• Provence is known as the capital of Lavender. However, it is also grown elsewhere, for example, in the UK, Jersey, Portugal, Italy, Australia, New Zealand, South Africa, Canada, the USA & South America.
• High Altitude Lavender (also known as High Elevation, Highland or Lavender Fine Population) is grown at high altitude. This is the most relaxing lavender essential oil. When grown at over 1400 metres, it produces more esters, giving it extra-relaxing properties & sometimes a lighter, brighter, more fruity aroma. The highest I reached in my travels was to Sault at 760m.
• Apart from those mentioned in this article, there are many more varieties of botanical extract including a Lavender Absolute, a Honey Lavender Absolute, a CO2 extract & a Concrete. Lavender essential oils include a sub-species of Stoechas called Lavandula Luisieri, a hybrid Lavender “Sweetie Dalmatian”, a Bulgarian & an Italian variety of Lavandula Angustifolia & Lavender Mailette.
Lavender is grown in France around the Luberon, Vercors, Baronnies & Verdon regions. As I was only there for a few days, I visited fields around the towns of Roussillon & up towards Sault.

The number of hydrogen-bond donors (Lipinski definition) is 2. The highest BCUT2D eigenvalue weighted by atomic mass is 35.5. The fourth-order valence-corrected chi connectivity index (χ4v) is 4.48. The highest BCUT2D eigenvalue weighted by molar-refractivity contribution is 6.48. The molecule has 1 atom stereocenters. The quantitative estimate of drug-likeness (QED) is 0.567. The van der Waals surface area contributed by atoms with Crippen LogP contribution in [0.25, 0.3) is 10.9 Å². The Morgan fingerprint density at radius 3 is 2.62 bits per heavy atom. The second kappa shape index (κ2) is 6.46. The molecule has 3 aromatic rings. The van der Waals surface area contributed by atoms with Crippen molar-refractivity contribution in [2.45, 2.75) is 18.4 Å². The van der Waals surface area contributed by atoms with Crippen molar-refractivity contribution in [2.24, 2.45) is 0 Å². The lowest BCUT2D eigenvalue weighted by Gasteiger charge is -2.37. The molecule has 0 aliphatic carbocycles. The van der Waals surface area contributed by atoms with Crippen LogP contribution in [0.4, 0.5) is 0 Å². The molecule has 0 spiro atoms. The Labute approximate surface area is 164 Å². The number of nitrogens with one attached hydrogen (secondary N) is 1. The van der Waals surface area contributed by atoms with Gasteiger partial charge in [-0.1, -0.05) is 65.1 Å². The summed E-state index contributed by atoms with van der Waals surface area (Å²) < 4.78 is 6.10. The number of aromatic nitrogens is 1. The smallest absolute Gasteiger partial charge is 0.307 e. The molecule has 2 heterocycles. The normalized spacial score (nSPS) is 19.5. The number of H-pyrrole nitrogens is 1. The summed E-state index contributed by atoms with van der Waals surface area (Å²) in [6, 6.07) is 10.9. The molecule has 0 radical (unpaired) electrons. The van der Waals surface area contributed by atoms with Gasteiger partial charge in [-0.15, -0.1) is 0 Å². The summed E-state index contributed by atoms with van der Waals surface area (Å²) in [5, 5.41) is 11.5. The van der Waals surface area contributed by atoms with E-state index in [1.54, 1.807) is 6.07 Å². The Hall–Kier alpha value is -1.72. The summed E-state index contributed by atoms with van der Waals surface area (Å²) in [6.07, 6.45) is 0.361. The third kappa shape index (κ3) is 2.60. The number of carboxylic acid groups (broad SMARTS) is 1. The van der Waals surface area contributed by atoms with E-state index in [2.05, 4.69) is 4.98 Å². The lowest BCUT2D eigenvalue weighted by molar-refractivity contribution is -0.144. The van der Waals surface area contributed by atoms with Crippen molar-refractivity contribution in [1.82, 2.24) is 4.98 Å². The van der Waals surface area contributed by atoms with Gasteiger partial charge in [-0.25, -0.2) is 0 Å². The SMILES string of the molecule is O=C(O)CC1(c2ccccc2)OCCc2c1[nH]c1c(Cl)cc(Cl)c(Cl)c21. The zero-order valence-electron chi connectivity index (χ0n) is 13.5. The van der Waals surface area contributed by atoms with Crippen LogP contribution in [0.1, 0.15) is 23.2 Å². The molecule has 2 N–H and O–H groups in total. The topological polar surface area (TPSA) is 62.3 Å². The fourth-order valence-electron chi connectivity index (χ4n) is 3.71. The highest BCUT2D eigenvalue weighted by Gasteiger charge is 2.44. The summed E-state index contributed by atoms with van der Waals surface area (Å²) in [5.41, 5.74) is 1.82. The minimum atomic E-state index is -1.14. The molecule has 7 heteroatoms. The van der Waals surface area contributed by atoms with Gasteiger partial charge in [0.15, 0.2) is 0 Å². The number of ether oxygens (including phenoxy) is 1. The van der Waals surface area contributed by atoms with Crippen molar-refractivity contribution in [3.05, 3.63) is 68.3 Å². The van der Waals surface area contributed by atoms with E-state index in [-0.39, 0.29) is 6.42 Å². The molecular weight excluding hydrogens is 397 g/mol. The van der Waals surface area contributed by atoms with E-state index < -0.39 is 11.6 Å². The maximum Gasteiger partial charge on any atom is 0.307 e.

The Provence lavender fields are harvested during July, so visiting at the end of June meant that there were no crowds of tourists.
I loved seeing fields that were planted with young lavender yet to flower, along with purple fields spreading out into the horizon. Even over a few days, some of the fields seemed to burst into colour.
The swathes of flowers with their silvery foliage in the fields were accompanied by an unmistakable sweet, aromatic fragrance that filled the dusty air. It was a hot spell & the aroma was intoxicating.
How is the essential oil of Lavender made?
There are various methods of extraction, the most common being steam distillation. Put simply, steam is used to extract the essential oil from the flower heads (sommités fleuries), stalks & leaves, before condensation and collection. As well as producing essential oil, the “flower water” (also known as floral water, hydrolat or hydrosol) is siphoned off to use as a botanical product in its own right. Flower waters contain the water-soluble constituents of the plant, plus a tiny amount of essential oil.